A tale of two oxidation states: bacterial colonization of arsenic-rich environments.

Muller D, Médigue C, Koechler S, Barbe V, Barakat M, Talla E, Bonnefoy V, Krin E, Arsène-Ploetze F, Carapito C, Chandler M, Cournoyer B, Cruveiller S, Dossat C, Duval S, Heymann M, Leize E, Lieutaud A, Lièvremont D, Makita Y, Mangenot S, Nitschke W, Ortet P, Perdrial N, Schoepp B, Siguier P, Simeonova DD, Rouy Z, Segurens B, Turlin E, Vallenet D, Van Dorsselaer A, Weiss S, Weissenbach J, Lett MC, Danchin A, Bertin PN - PLoS Genet. (2007)

Effect of Metal and Metalloid Concentration on Swimming Properties in H. arsenicoxydansMotility assays were performed in the presence of an increasing concentration of As[III], Co[II], or Fe[III]. The level of motility of ULPAs wild-type strain and of its aoxAB knockout derivative was evaluated as the diameter of the swimming ring expressed in millimeters. The results are the mean value of three independent experiments.
© Copyright Policy
Related In: Results  -  Collection

License
Show All Figures
getmorefigures.php?uid=PMC1851979&req=5

pgen-0030053-g006: Effect of Metal and Metalloid Concentration on Swimming Properties in H. arsenicoxydansMotility assays were performed in the presence of an increasing concentration of As[III], Co[II], or Fe[III]. The level of motility of ULPAs wild-type strain and of its aoxAB knockout derivative was evaluated as the diameter of the swimming ring expressed in millimeters. The results are the mean value of three independent experiments.
Mentions: Although the flagellum morphology was not affected by the presence of arsenic (Figure S5), at least with respect to length and width, an increased concentration of this toxic element resulted in a concomitant increase in bacterial motility on semisolid agar plates (Figure 6) and in flagellar gene expression (Table 2). Aside from iron, an element that is essential to life, no such effect occurred with other toxic elements tested, such as Co[II] (Figure 6), Cu[II], Sb[III], or As[V] (unpublished data). The hypothesis that arsenic contributes to the metabolism of H. arsenicoxydans was further supported by the positive chemotactic response shown by the strain towards As[III] (Figure 7A). This observation suggests that the bacterium is able to sense and respond to the presence of As[III] in the medium. The genome of H. arsenicoxydans contains 12 methyl-accepting chemotaxis proteins–encoding genes. As most of these genes have no predicted function, it is tempting to speculate that at least one of them plays a role in this mechanism.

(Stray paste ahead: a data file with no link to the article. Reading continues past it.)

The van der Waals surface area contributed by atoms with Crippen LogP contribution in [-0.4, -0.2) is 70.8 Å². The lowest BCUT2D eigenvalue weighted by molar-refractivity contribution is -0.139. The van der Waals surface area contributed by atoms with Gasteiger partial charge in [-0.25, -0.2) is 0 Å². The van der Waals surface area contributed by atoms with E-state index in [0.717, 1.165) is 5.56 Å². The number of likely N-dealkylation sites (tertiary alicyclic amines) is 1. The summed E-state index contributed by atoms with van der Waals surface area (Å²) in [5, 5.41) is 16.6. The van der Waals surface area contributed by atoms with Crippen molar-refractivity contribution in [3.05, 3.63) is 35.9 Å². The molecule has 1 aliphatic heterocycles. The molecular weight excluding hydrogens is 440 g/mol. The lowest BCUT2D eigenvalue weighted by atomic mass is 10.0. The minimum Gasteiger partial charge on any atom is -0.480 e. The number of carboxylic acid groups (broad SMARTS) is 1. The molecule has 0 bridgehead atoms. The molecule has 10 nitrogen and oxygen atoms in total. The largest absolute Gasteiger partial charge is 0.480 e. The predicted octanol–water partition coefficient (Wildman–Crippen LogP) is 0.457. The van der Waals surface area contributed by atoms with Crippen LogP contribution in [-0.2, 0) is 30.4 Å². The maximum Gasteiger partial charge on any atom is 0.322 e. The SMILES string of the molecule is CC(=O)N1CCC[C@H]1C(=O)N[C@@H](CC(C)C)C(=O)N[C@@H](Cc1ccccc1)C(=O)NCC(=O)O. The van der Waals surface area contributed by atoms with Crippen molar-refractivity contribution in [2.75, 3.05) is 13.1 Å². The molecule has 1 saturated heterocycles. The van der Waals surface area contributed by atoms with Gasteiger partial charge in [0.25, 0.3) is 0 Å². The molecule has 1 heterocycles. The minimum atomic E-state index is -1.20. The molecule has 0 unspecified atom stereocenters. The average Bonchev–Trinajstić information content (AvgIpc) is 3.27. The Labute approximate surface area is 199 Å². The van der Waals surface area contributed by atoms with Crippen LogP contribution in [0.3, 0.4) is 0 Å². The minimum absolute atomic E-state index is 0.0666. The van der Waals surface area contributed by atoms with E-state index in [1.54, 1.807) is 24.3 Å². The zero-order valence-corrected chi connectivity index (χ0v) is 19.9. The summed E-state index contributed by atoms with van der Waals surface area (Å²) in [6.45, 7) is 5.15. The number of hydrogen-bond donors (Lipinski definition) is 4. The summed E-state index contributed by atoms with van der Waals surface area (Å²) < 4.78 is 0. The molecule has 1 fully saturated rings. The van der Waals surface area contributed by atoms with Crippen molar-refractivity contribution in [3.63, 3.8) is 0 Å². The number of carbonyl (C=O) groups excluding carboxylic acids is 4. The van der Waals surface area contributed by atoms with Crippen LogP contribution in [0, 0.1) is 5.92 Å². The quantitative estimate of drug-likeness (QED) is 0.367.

Bottom Line: Although this metalloid is ubiquitous on Earth, thus far no bacterium thriving in arsenic-contaminated environments has been fully characterized.These observations demonstrate the existence of a novel strategy to efficiently colonize arsenic-rich environments, which extends beyond oxidoreduction reactions.Such a microbial mechanism of detoxification, which is possibly exploitable for bioremediation applications of contaminated sites, may have played a crucial role in the occupation of ancient ecological niches on earth.

View Article: PubMed Central - PubMed

Affiliation: Génétique Moléculaire, Génomique et Microbiologie, UMR7156 CNRS and Université Louis Pasteur, Strasbourg, France.

ABSTRACT
Microbial biotransformations have a major impact on contamination by toxic elements, which threatens public health in developing and industrial countries. Finding a means of preserving natural environments-including ground and surface waters-from arsenic constitutes a major challenge facing modern society. Although this metalloid is ubiquitous on Earth, thus far no bacterium thriving in arsenic-contaminated environments has been fully characterized. In-depth exploration of the genome of the beta-proteobacterium Herminiimonas arsenicoxydans with regard to physiology, genetics, and proteomics, revealed that it possesses heretofore unsuspected mechanisms for coping with arsenic. Aside from multiple biochemical processes such as arsenic oxidation, reduction, and efflux, H. arsenicoxydans also exhibits positive chemotaxis and motility towards arsenic and metalloid scavenging by exopolysaccharides. These observations demonstrate the existence of a novel strategy to efficiently colonize arsenic-rich environments, which extends beyond oxidoreduction reactions. Such a microbial mechanism of detoxification, which is possibly exploitable for bioremediation applications of contaminated sites, may have played a crucial role in the occupation of ancient ecological niches on earth.

Show MeSH
Related in: MedlinePlus